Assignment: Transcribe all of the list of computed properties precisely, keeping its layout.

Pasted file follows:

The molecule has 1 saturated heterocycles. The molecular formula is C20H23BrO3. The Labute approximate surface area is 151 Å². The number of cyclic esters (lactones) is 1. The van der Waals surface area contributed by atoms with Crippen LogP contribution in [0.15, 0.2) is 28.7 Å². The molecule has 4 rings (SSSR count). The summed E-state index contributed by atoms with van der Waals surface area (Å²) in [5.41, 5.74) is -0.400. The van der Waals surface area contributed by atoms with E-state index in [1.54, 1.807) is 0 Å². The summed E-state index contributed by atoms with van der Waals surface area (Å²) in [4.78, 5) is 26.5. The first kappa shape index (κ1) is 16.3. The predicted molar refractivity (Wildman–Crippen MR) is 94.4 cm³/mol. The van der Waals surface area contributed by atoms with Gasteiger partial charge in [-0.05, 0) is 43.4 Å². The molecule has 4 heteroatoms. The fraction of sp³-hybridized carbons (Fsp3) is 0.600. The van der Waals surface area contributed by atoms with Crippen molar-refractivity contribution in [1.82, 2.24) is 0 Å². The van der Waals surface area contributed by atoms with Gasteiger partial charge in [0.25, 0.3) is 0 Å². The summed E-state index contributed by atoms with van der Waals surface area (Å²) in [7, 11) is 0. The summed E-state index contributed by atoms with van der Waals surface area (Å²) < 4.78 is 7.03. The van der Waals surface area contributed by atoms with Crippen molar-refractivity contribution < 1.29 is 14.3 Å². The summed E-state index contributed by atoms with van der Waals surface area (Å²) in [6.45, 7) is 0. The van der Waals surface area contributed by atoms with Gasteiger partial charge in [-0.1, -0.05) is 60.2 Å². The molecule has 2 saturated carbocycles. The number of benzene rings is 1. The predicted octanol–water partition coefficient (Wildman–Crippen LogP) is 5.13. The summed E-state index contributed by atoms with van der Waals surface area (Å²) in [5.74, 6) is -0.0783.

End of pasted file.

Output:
The molecule has 1 saturated heterocycles. The molecular formula is C20H23BrO3. The Labute approximate surface area is 151 Å². The number of cyclic esters (lactones) is 1. The van der Waals surface area contributed by atoms with Crippen LogP contribution in [0.15, 0.2) is 28.7 Å². The molecule has 4 rings (SSSR count). The summed E-state index contributed by atoms with van der Waals surface area (Å²) in [5.41, 5.74) is -0.400. The van der Waals surface area contributed by atoms with E-state index in [1.54, 1.807) is 0 Å². The summed E-state index contributed by atoms with van der Waals surface area (Å²) in [4.78, 5) is 26.5. The first kappa shape index (κ1) is 16.3. The predicted molar refractivity (Wildman–Crippen MR) is 94.4 cm³/mol. The van der Waals surface area contributed by atoms with Gasteiger partial charge in [-0.05, 0) is 43.4 Å². The molecule has 4 heteroatoms. The fraction of sp³-hybridized carbons (Fsp3) is 0.600. The van der Waals surface area contributed by atoms with Crippen molar-refractivity contribution in [1.82, 2.24) is 0 Å². The van der Waals surface area contributed by atoms with Gasteiger partial charge in [0.25, 0.3) is 0 Å². The summed E-state index contributed by atoms with van der Waals surface area (Å²) in [7, 11) is 0. The summed E-state index contributed by atoms with van der Waals surface area (Å²) < 4.78 is 7.03. The van der Waals surface area contributed by atoms with Crippen molar-refractivity contribution < 1.29 is 14.3 Å². The summed E-state index contributed by atoms with van der Waals surface area (Å²) in [6.45, 7) is 0. The van der Waals surface area contributed by atoms with Gasteiger partial charge in [-0.1, -0.05) is 60.2 Å². The molecule has 2 saturated carbocycles. The number of benzene rings is 1. The predicted octanol–water partition coefficient (Wildman–Crippen LogP) is 5.13. The summed E-state index contributed by atoms with van der Waals surface area (Å²) in [5.74, 6) is -0.0783.